Bobby Jones held amateur golf in highest regards. Of course, times were different in the 20s and 30s, as amateur golf was nearly as admirable as the players who decided to play professionally and tour the country. Bobby Jones cemented himself as the most decorated golfer of his time–playing his entire career as an amateur.
Today, the tradition of amateur golf isn’t forgotten. Especially at Augusta National.
Starting in 1952, the Augusta National board decided to start awarding the low amateur of the Masters with the ‘Silver Cup.’ To win the Silver Cup, a golfer must not only finish as low amateur, but also make the cut. He is then honored along with the champion of the event in Butler’s cabin. Aside from winning the event, be crowned ‘low am’ is about as coveted as any award at Augusta National.
Historically, the low amateur title was one to be defended. From 1934-1942, Charles Yates finished low amateur five different times. A businessman and civic leader in Atlanta, he played a storied amateur career.
Looking more at the history of the honor, nine different golfers have earned the award on multiple occasions, but none since 1988. Players like Harvey Ward (talked in-depth about in the book ‘The Match‘), Charles Coe, Frank Stranahan (and his muscles), Billy Joe Patton, Johnny Dawson and Ben Crenshaw (who is playing his last Masters tournament this week) were among the amateurs to find themselves atop the amateur leader board on more than once.
Golf was different. The money wasn’t as inflated as it is in today’s PGA Tour. There wasn’t a rush to turn professional and start cashing checks. There was loyalty to the amateur game. Today, the most prestigious events in golf are the big money, big sponsored events.
Early in golf, premier events were the United States Amateur, North and South, etc. While still prestigious, the golf world’s focuses hone in on the professional game where the best players in the world congregate.
In the past 5 seasons, no nation boasts multiple low amateur winners. You read that correctly Americans, there has been only one American Silver Cup winner since 2005–Patrick Cantlay in 2012, while he reigned atop the amateur game.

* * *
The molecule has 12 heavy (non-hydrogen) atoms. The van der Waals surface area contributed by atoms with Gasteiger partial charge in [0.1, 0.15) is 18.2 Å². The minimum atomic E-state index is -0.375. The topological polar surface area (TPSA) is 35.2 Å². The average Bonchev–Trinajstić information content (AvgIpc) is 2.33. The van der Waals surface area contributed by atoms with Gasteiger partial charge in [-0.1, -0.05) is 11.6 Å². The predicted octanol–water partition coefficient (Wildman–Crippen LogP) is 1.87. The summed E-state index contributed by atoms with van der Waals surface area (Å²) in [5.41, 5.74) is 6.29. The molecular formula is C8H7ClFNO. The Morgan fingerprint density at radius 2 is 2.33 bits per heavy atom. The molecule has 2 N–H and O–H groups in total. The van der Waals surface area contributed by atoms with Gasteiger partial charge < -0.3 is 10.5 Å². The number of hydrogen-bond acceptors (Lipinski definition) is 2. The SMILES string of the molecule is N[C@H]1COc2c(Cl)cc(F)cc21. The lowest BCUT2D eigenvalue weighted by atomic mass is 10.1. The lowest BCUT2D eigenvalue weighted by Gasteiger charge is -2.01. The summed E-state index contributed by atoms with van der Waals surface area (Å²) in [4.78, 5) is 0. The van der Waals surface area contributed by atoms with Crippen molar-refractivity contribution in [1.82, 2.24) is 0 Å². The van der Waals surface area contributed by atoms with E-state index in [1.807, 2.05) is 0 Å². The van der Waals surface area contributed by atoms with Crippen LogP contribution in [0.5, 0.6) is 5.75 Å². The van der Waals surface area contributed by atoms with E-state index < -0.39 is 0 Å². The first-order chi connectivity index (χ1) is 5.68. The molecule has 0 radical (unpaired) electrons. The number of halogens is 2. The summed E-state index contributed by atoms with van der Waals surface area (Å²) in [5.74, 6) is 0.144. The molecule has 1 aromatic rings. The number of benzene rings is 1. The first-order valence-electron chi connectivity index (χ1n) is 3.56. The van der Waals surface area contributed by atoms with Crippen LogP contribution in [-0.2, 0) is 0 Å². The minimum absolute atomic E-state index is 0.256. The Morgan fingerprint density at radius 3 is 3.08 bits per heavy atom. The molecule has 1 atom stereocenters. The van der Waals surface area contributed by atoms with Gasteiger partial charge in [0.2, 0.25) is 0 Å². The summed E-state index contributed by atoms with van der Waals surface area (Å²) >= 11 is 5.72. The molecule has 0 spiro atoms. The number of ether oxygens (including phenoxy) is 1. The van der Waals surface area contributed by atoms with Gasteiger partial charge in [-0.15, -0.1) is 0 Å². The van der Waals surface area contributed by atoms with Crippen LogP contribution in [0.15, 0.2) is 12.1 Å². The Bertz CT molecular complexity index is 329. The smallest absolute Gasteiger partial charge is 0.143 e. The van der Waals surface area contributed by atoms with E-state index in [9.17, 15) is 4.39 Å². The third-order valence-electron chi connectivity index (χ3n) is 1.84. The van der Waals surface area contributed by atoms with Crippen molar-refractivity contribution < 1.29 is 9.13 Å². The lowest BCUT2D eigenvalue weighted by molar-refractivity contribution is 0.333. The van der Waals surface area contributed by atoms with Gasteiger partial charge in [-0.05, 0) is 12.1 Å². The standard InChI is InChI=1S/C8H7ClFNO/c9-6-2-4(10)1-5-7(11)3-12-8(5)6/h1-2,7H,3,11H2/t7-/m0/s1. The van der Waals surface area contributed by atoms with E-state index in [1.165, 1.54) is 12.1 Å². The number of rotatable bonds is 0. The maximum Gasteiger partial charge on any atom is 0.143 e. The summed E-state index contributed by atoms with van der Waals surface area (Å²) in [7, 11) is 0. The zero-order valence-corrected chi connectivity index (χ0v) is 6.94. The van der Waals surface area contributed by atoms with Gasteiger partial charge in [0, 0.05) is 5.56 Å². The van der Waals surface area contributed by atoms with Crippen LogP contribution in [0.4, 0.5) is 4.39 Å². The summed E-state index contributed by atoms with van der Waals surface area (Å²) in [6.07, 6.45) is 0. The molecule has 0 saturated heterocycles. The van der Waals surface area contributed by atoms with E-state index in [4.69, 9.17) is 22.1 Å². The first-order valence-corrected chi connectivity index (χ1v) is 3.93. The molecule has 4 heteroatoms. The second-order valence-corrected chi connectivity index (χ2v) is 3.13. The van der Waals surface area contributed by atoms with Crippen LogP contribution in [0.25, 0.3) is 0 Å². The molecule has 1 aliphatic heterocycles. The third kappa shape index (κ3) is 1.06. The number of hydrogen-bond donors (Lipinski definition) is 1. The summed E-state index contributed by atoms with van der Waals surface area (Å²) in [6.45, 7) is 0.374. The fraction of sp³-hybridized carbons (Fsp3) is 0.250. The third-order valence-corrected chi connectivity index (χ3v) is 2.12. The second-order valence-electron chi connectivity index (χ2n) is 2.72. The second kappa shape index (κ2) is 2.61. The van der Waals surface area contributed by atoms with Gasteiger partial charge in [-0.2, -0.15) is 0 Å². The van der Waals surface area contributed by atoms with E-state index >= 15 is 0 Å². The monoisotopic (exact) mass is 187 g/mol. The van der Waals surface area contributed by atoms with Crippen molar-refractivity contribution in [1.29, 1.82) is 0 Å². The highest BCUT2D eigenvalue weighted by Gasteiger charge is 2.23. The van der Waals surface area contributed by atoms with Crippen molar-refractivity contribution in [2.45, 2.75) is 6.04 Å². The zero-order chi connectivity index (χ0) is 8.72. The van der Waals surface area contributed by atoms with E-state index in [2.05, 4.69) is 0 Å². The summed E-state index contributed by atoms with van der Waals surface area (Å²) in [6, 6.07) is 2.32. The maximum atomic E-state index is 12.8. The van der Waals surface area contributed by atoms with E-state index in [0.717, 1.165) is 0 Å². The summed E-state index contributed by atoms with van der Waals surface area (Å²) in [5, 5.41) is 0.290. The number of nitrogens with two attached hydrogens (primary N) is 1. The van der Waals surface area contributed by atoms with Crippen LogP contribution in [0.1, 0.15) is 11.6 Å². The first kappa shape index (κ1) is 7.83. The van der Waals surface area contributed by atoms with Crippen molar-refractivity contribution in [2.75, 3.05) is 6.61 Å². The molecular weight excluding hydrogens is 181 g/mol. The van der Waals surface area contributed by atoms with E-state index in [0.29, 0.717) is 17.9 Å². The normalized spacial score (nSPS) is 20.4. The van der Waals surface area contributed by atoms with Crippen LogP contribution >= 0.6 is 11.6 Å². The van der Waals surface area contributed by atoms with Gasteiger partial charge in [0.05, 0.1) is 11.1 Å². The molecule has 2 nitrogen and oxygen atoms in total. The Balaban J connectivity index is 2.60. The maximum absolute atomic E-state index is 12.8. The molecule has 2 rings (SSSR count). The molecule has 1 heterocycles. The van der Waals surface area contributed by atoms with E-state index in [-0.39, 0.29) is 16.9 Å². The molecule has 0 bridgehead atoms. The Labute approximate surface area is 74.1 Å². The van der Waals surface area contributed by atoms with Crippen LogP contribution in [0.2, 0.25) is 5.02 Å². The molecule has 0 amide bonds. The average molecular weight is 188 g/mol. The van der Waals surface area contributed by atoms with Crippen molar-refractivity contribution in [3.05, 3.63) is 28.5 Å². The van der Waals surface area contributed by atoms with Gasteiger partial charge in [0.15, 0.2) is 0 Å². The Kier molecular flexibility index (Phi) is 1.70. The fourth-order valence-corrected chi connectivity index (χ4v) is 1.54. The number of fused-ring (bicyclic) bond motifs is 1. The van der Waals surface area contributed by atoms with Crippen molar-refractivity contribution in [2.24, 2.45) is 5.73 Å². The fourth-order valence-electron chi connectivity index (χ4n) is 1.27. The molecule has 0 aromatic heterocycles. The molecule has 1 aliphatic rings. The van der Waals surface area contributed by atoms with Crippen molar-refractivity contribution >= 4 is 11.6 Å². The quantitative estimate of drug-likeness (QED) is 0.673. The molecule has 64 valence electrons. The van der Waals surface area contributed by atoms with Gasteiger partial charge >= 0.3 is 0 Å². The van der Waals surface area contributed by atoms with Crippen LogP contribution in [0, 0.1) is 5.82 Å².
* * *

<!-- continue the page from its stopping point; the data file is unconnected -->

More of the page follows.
There was a stretch from 2006 to 2009 where no amateur made the cut and the Silver Cup went unclaimed.
- Matteo Manassero (Italy) 2010
- Hideki Matsuyama (Japan) 2011
- Tianlang Guan (China) 2013
- Oliver Goss (Australia–pictured below with Billy Payne) 2014
2015 Low Amateur Prospects
This year, a repeat low amateur is not in the books, as 2014 Silver Cup recipient Oliver Goss is not in the field. So let’s take a look at the amateurs in this year’s field:
- Gunn Yang (US Amateur champion)
- Corey Connors (US Amateur runner-up)
- Matias Dominguez (Latin American Amateur champion)
- Antonio Murdaca (Asia-Pacific Amateur Champion)
- Byron Meth (US Amateur Public Links champion)
- Scott Harvey (Mid-American Amateur Champion)
- Bradley Neil (British Amateur champion)
The field has a strong amount of diversity, not only in nationality, but also age and playing styles. Gunn Yang came quite literally, out of nowhere to win the 2014 U.S. Amateur championship as he was ranked somewhere in the 700s prior to the playing of the event.
Seeing amateurs from throughout the world get together for the greatest tournament in golf is special. It makes the Masters very unique. It is an invitational that makes a conscious effort to honor amateurs through invitations. Still waiting for an amateur to win…maybe that’s wishful thinking, speaking as an amateur golfer.
Who Will Be Low Amateur?
I’ll take a run through the contenders. Typically, the U.S. Amateur champion is the odds on favorite to take the crown, but Yang’s surge to the top of the amateur game is concerning when looking for a top-notch amateur athlete.
Matias Dominguez is the first Chilean-born since Enrique Orellana to earn a place in the Masters. Orellana, a decorated golfer in his home country, missed the cut in the event. He cited to playing a golf ball bigger than he was accustomed to. I believe Matias has been playing with properly sized golf balls and will be poised to make history for his country and school, Texas Tech University in Lubbock, Texas.
The favorite for the low amateur title has to be Corey Connors, a Canadian.
Connors comes to Augusta as the 21st-ranked amateur in the world. He played his collegiate golf career at Kent State, and before turning professional has traveled the world competing in various amateur events. He’d made it to the semi-finals of the U.S. Amateur in back-to-back seasons, breaking through into the finals last year.
My pick for low amateur: Corey Connors.
I’m sure he’s reached out to countryman Mike Weir for advice.